Why am I spending my exchange year in China?
YFU exchange students with YFU volunteers - from all around the world to China
Goodbyes are hard for me and leaving my family and friends on another continent for one whole year broke a little bit my heart. But between tears and hugs there is something waiting for me - something incredibly interesting and exciting. It's the beginning of my exchange year in China and I decided to take you guys with on my biggest journey I will go so far.
Zurich International Airport - with friends & family
After my 10 hours flight I arrived in Beijing. I stayed there at the YFU (student exchange program) arrival camp with students from all around the world who will also spend their year in China for three days. The food there was so delicious, even though you have to get used to the breakfast first as it's very different from Western countries (rice, noodles, salad, soup, vegetables)
lunch in Beijing - We didn't dare to try this chicken head
It doesn't only look great but is also tastes really good. Be careful, there might be a chicken head in the plate. In China eating is more of a communal activity. In contrast to the West, where everyone orders their own meal, which arrives on a plate and is eaten individually, food is shared by all present at the table.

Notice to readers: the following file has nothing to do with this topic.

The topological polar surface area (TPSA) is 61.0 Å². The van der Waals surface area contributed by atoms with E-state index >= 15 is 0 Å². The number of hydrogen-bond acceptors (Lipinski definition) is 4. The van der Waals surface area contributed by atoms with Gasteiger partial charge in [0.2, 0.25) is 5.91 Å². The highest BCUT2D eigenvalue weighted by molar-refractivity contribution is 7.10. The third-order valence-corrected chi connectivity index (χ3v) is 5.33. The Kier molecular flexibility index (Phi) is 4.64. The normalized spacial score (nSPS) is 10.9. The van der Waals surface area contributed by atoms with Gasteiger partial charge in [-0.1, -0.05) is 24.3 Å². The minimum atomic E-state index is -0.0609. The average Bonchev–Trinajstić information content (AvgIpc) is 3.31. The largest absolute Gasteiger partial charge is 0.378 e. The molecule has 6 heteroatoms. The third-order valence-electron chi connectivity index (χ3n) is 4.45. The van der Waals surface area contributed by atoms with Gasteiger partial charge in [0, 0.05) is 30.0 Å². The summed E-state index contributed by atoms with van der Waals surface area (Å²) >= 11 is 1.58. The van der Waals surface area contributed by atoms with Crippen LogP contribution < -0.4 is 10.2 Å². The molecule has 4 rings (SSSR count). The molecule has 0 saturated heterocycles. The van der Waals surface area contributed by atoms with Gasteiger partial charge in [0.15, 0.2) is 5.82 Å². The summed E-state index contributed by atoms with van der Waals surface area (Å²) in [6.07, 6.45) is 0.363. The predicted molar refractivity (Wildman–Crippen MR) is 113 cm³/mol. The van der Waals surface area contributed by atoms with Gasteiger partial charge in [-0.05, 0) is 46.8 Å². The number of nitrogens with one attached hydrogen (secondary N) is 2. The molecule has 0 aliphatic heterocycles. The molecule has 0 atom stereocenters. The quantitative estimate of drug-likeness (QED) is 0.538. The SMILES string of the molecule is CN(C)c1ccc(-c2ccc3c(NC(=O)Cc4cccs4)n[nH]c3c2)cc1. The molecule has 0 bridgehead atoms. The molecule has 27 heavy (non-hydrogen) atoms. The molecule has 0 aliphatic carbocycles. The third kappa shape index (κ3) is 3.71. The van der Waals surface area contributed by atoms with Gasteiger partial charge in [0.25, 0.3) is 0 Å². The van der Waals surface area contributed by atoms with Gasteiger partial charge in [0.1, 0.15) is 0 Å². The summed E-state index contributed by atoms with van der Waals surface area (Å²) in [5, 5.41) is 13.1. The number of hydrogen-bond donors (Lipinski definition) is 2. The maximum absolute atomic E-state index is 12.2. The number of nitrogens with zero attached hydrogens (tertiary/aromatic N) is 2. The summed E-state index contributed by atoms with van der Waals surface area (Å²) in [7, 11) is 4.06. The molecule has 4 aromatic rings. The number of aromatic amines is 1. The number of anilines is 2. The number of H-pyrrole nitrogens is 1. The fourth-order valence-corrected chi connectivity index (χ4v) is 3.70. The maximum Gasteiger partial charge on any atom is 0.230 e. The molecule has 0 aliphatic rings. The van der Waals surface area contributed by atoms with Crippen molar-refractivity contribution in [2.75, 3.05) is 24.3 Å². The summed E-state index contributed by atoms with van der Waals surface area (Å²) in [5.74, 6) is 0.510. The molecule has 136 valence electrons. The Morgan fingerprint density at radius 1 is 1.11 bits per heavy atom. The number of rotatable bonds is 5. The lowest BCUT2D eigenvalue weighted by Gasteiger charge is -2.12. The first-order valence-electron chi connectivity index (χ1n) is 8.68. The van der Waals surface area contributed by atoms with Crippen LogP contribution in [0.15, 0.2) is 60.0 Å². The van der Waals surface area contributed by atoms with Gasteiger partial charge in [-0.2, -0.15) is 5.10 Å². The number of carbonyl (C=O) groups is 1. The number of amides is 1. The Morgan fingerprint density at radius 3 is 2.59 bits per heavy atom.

countryside of Beijing - YFU arrival camp
train station in Beijing - observing the people and guessing how many TVs there are
After my short stay I finally took the high speed train from Beijing to Shanghai, which finishes the 1'318 km's distance between the two cities in 5 hours. The air in Beijing is very polluted and I noticed this right after the arrival as the visibility was very bad. I took this picture when I was in the train and it gives you a little impression of the bad air quality, eventhough there were still more polluted places. It actually looks like fog but it's polluted air, also called smog.
at the train station in Shanghai - finally meeting my host family
When I arrived in Shanghai I finally met my lovely host family. Located in the heart of Shanghai my new life will begin... Only my mother and sister speak English. My dad, grandmother and grandfather don't speak English and it's difficult to lead a conversation as my Chinese skills aren't good enough yet. But we still laugh a lot together.
my little Chinese sister and me going out for having breakfast
During the week I have Chinese lessons every morning. I get there by metro as it's very cheap and fast. Currently, the Shanghai Metro System is the world's largest rapid transit system by route length and second largest by number of stations. During rush hours the metro is full of people as you can see down below.
on my way to Chinese lesson by metro in Shanghai
After class I usually go home because it's super hot and humid here and I sweat a lot lol. In the beginning of September I will finally start school again and I'm super excited to meet all the students there. As my family is working the whole day during the week they get home late. We usually eat dinner together and then go to sports.